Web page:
A using friend of mine thought I should hide my plan to enter drug rehab, implying that I should feel ashamed about reaching out for help to kick my addiction. Why, I wonder? She failed to understand. Failed to understand my desperation and my utter indifference to the opinions of others. I had left myself no choice, painted myself into a corner. I faced homelessness because I spent all of my rent money on drugs.
This time, no one could or would rescue me from myself. I had finally met my rock bottom. As I wallowed in it, I felt both fright and relief at the same time. You mean I have to leave Vancouver? You mean I will have to move to Abbotsford?
Going to rehab embodied one of the most difficult choices I’ve made. I felt uneasy leaving Vancouver, my stomping ground. I had to give up all my belongings (except for what I could pack in three suitcases); basically just walk away from it all. After putting the keys in the mailbox, I turned around and walked away from my life. Suddenly, I had reduced myself to three suitcases.
A Vancouver outreach worker drove me from Vancouver to Abbotsford. She could scarcely believe how quickly after first speaking with her I decided to go to rehab. Perhaps she did not understand that I had no little choice — rehab in Abbotsford or homelessness in Vancouver. As we entered the rehab house, I tried hard to hide my fear and apprehension. I told myself that after the program’s 12 weeks, I could and would return to my former life in Vancouver. I really had no idea that going to rehab meant giving up doing drugs forever, including weed. And I did not believe I had a problem with alcohol. Not me.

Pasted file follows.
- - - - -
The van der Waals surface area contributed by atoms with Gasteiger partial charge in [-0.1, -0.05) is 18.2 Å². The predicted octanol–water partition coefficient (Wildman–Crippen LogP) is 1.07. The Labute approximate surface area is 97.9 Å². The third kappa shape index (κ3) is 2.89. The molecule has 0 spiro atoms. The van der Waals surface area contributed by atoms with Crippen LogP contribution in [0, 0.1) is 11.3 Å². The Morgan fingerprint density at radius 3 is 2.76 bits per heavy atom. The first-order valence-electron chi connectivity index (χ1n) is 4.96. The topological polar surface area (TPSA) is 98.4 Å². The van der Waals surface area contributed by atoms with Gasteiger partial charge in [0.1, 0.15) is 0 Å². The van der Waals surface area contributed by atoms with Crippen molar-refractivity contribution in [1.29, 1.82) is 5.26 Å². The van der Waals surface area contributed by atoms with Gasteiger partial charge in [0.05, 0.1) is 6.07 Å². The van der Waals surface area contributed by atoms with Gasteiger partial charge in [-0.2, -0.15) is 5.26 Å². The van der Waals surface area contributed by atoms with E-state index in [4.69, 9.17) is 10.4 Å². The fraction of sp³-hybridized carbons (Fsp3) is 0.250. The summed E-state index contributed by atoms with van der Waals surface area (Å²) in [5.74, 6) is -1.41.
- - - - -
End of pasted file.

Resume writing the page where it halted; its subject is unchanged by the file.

For the first few days I felt strangely emotional, almost contrite for letting myself get to this point. Also, I had not prepared myself for 21 days without contacting the outside world; 21 days without calling my mum? No internet? No laptop? No more dysfunctional text messaging to and from dysfunctional people? No daytime television? No more late, late night soirees with myself, Sir David Attenborough and The Life of Birds on Knowledge Network? No more sleeping in til noon? What do you mean, a wake-up time of 7 am? AYFKM? What do you mean I have to share a room? What do you mean I have to live in this house, with 10 to 15 other addicted women?
Looking back, it all seems like a monumental adjustment to make, moving into such a house. Strangely, at the time it did not feel that way. I felt grateful, so grateful, to have found a clean place to live, in a town where I had no idea how to get drugs. I told myself, it’s only just begun. Indeed, it had.
Guest Author Bio
Seven months ago I moved from Vancouver to Abbotsford, British Columbia to get clean and sober. I lived in a rehab house in Abbotsford for five months and now live in a transition house with four other women in early addiction recovery. I am clean and sober today, and have been for the past eight months. I write because I cannot help it, because I find it therapeutic. The words I write flow straight from my heart. I believe in love, I believe in forgiveness and most of all, I believe in second chances.
Read more stories on Life As A Human by Roxanne Galpin: No Hope Without Dope, A Letter to Cocaine, How Do You Love A Grenade, and Trainwreck(). You can find Roxanne Galpin on Flickr or at her blogs, Frizzy Talks in Her Sleep and The Beauty of Broken Things .
“Welcome Home” © Roxanne Galpin. All Rights Reserved.
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